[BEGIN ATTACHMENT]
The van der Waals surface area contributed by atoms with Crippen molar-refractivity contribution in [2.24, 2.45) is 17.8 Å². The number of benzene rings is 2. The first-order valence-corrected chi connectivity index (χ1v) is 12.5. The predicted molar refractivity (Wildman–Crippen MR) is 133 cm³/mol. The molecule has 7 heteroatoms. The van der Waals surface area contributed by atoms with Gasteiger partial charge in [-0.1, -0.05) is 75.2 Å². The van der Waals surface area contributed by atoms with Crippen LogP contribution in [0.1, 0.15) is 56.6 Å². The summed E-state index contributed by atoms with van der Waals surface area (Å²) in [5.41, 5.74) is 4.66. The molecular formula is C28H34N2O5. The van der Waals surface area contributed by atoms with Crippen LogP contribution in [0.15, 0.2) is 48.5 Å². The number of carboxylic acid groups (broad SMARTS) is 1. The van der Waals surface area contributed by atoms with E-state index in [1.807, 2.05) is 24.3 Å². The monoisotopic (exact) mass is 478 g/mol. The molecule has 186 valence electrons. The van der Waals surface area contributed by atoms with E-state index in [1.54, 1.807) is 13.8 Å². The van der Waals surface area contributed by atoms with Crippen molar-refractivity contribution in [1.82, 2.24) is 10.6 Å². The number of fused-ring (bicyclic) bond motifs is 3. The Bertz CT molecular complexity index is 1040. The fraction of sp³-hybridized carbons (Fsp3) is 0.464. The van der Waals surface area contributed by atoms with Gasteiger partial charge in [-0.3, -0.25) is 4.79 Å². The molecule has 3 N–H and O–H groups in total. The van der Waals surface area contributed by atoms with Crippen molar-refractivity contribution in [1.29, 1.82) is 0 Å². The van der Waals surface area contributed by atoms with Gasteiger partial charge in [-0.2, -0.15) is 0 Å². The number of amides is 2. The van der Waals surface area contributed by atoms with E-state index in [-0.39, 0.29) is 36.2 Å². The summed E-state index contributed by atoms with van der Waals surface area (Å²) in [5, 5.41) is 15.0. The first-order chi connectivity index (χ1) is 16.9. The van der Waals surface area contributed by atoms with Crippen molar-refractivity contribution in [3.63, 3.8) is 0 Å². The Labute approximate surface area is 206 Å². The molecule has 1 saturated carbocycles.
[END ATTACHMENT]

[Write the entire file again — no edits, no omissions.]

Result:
The van der Waals surface area contributed by atoms with Crippen molar-refractivity contribution in [2.24, 2.45) is 17.8 Å². The number of benzene rings is 2. The first-order valence-corrected chi connectivity index (χ1v) is 12.5. The predicted molar refractivity (Wildman–Crippen MR) is 133 cm³/mol. The molecule has 7 heteroatoms. The van der Waals surface area contributed by atoms with Gasteiger partial charge in [-0.1, -0.05) is 75.2 Å². The van der Waals surface area contributed by atoms with Crippen LogP contribution in [0.1, 0.15) is 56.6 Å². The summed E-state index contributed by atoms with van der Waals surface area (Å²) in [5.41, 5.74) is 4.66. The molecular formula is C28H34N2O5. The van der Waals surface area contributed by atoms with Crippen LogP contribution in [0.15, 0.2) is 48.5 Å². The number of carboxylic acid groups (broad SMARTS) is 1. The van der Waals surface area contributed by atoms with E-state index in [1.807, 2.05) is 24.3 Å². The monoisotopic (exact) mass is 478 g/mol. The molecule has 186 valence electrons. The van der Waals surface area contributed by atoms with E-state index in [1.54, 1.807) is 13.8 Å². The van der Waals surface area contributed by atoms with Crippen molar-refractivity contribution in [1.82, 2.24) is 10.6 Å². The number of fused-ring (bicyclic) bond motifs is 3. The Bertz CT molecular complexity index is 1040. The fraction of sp³-hybridized carbons (Fsp3) is 0.464. The van der Waals surface area contributed by atoms with Gasteiger partial charge in [-0.3, -0.25) is 4.79 Å². The molecule has 3 N–H and O–H groups in total. The van der Waals surface area contributed by atoms with Crippen molar-refractivity contribution in [1.29, 1.82) is 0 Å². The van der Waals surface area contributed by atoms with Gasteiger partial charge in [-0.2, -0.15) is 0 Å². The number of amides is 2. The van der Waals surface area contributed by atoms with E-state index in [-0.39, 0.29) is 36.2 Å². The summed E-state index contributed by atoms with van der Waals surface area (Å²) in [5, 5.41) is 15.0. The first-order chi connectivity index (χ1) is 16.9. The van der Waals surface area contributed by atoms with Crippen molar-refractivity contribution in [3.63, 3.8) is 0 Å². The Labute approximate surface area is 206 Å². The molecule has 1 saturated carbocycles.